We ordered the tooling for the chassis about a month ago and should see samples within the week. If the samples check out, the next step is to move this into production. We hope to have them in stock ready to purchase at Inventables in six weeks.

36 comments:

Peter said...

Is there a built-in power supply? I see the AC socket and switch.

I also don't see in the pictures the terminals for the Z-Depth probe.

Any ideas on the retail price yet?

Thanks.


Krestian said...

Will there be a 220V version too?

Dennis K Martin said...

In english for us noobies please!! :)

Dave Skowron said...

This looks promising to me. I have an old MaxNC machine whose firmware is severely outdated. It can't be run on modern computers, only the old DOS based ones with parallel ports. If these motors can be mounted to the MaxNC machine then I'd probably go for this minus the actual machine. The motors and controller would be great for this purpose.

Unknown said...

Where's the demo video?

Stephen Wilson said...

also interested in a 220v version and is it compatable with my 48v quiet cut spindle or only the newer 24v.
but must say i like the idea very much

Bart Dring said...

@peter.

- The power supply is built in
- The terminal that is unlabeled is the probe terminal
- We are still working with preliminary cost information, so we don't want to announce a retail cost yet.

@Krestian

It works at either 110V or 220V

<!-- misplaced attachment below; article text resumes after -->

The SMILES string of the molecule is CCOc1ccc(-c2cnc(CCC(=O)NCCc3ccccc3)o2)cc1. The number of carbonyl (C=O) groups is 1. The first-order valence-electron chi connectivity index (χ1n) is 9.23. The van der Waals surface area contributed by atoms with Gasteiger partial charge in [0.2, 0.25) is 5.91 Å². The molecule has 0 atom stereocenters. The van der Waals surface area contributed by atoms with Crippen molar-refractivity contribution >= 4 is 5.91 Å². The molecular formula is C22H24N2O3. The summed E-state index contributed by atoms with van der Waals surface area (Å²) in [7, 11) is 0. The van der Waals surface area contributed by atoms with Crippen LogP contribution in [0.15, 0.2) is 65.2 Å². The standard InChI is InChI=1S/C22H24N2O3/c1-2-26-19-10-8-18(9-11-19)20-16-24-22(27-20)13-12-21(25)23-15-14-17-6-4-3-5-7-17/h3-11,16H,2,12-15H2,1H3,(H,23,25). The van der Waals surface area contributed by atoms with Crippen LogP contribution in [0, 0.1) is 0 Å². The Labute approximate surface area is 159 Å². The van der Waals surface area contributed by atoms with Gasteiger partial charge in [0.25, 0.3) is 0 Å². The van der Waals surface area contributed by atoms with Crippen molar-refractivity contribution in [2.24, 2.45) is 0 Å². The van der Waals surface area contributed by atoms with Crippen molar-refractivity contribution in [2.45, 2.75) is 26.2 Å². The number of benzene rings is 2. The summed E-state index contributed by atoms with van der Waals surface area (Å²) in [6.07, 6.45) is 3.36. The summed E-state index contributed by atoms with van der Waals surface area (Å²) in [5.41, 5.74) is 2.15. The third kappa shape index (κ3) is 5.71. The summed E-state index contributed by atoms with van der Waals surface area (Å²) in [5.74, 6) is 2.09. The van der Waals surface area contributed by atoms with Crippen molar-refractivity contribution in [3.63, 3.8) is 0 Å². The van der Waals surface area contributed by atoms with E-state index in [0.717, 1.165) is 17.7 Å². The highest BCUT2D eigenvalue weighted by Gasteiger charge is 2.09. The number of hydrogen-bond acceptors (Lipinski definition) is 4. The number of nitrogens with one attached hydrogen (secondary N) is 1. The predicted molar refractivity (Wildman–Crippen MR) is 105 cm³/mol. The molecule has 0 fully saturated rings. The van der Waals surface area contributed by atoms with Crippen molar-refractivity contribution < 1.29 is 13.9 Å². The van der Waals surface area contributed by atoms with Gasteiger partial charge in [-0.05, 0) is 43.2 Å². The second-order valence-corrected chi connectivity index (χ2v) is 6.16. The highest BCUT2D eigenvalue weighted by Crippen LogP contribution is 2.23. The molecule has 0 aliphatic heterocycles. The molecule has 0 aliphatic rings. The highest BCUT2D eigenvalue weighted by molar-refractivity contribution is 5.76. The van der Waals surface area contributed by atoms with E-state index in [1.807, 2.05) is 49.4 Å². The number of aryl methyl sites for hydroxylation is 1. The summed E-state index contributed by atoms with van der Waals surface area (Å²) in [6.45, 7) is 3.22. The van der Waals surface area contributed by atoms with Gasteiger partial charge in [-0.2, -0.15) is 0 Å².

@unknown

We can do some video soon. Go to the Inventables party at Maker Faire to see the prototype.

RayM said...

Are each of the sockets on the AC accessory individually controllable?

Ray M.

Bart Dring said...

@RayM On that version the AC sockets are controlled in pairs (upper/lower). We might do some other accessory boxes in the future.

Martin Lightheart said...

What's the price of the X-Controller going to be? Also, will the X-Controller be part of the X-Carve kit or an option for it in the near future?

Zach Kaplan said...

@martinlightheart We are still working with preliminary cost information, so we don't want to announce a retail cost yet.

It will be an option for X-Carve.

Craig Dunn said...

This is an outstanding project, guys. I absolutely love it. This will certainly move things forward towards an overall plug-n-play CNC product and make things much easier for the DIY'ers who cringe at the thought of all the wiring specifics and intricacies of setting up a controller with all the extra bells and whistles (limits, spindle control, probe, etc) that really should be the default by now for home brew setups. I can't wait for this to be available...and the controllable outlet accessory as well. Kudos!

Stephen Wilson said...

Just a couple of quick questions as i'm trying to my head around this.

1 ) Will the built in power supply power a 48v qc spindle or with either an accessory box for a second power supply (48v)' or an alternate taller box that has space for a second power supply

2 ) Will the built in power supply power a 24v qc spindle

3 ) Will the outlet accessory and other similar boxes be stackable or bolt together.

4 ) Will the outlet accessory parts be sold separately so as to allow other non US sockets etc.

Sorry if questions do seam a little obvious, but other than assembling pc's my wiring knowledge is starting with my cnc

Bart Dring said...

@Stephen Wilson

1. The stepper drivers should not be run higher than about 40V, so the quiet cut would not work out of the same box.
2. Yes, very well
3. Right now there is no provision for that.
4. We can do 220V, but the number of outlet types is concerning. We might be able to sell the chassis for DIY versions.

Gino Lanzi said...

I only see a single y limit, but when homing y many machines need separate limit switches to properly home the y axis and maintain parallel.

Bart Dring said...

@Gino

That function is not supported by GRBL. If it ever is, we could probably support it.

Tim said...